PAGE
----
These are beautiful protests – more a spontaneous group of people just expressing discontent, and trying to find alternatives to the way things are. They now reach 300 cities and towns where people are camped in the main squares, and the evening "caceroladas" (some sonic discontent making at 9pm with cans and pots) reach every street in Barcelona.
I think the camp's future is uncertain at the moment, but that a movement may have been born, a movement that will oppose or maybe even cohabit with the old order in new creative ways.
Cacerolada Acampada Barcelona Miercoles 19 by alefernandez
The disintegration of the social structures people once relied on is slowly progressing, as housing agencies, local shops and larger business alike fall apart from one day to the next. Financial meltdowns are nothing new in Spain, often at huge social costs.
|A "post capitalist baby" at plaza catalunya. "Help us grow - we are in an embryonic phase".|
Anarchism offers lots of ways (there is probably a different version of anarchism for each anarchist there is) to self organise in participative ways and keep things going in some way when government services collapse. I believe these people protesting should use their remaining time in the square finding out how to make the assembly permanent and functional. Through virtual spaces and perhaps the use of empty shops and spaces.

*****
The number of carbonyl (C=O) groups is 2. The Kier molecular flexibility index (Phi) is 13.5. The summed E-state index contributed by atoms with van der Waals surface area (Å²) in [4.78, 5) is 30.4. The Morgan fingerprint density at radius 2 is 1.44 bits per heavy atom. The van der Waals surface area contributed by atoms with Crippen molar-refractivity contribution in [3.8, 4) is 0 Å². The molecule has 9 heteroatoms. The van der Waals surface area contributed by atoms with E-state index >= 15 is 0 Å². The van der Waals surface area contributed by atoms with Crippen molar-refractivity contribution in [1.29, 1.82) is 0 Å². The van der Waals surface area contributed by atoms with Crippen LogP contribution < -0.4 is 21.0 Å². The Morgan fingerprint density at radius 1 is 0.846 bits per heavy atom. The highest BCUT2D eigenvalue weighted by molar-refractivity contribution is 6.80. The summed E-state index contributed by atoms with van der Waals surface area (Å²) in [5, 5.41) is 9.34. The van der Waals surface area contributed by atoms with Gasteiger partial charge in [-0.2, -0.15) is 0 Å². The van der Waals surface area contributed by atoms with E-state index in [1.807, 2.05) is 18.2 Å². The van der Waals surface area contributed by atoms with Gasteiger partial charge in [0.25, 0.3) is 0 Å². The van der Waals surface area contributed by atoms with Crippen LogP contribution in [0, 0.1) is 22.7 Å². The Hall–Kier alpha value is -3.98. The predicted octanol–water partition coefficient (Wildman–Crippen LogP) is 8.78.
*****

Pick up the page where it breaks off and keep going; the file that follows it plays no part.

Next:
The best action you can take is action to protect and provide help to your own area, because the politicians can't argue with the fact that they have ceased to provide important services. Cooperative spaces can begin to fill these spaces, and volunteers can do a lot with their cognitive surplus.
From what I see in this film or from Homage to Catalonia, this was spontaneous bottom up organisation much like what is happening now in squares across Spain. Here is "land and freedom" by mike leigh, hoping that's a good video playlist for these times.
His article is a good summary of a lot of peak oiler economics although I've heard him and others say these things before lots of times and in different ways. Heinberg points to our addiction to fossil fuels as the central reason for lots of current problems, and the article treasures hunter gatherer cultures with their gift economies as a possible future or as something to move towards. Doing something in 10 minutes is bound to leave something out. It would be easy to believe, reading his article, that we once were all happy and shared everything, then - boom! - iPods. (He actually says "So letting go of the gift economy was a trade-off for progress—houses, cities, cars, iPods, and all the rest").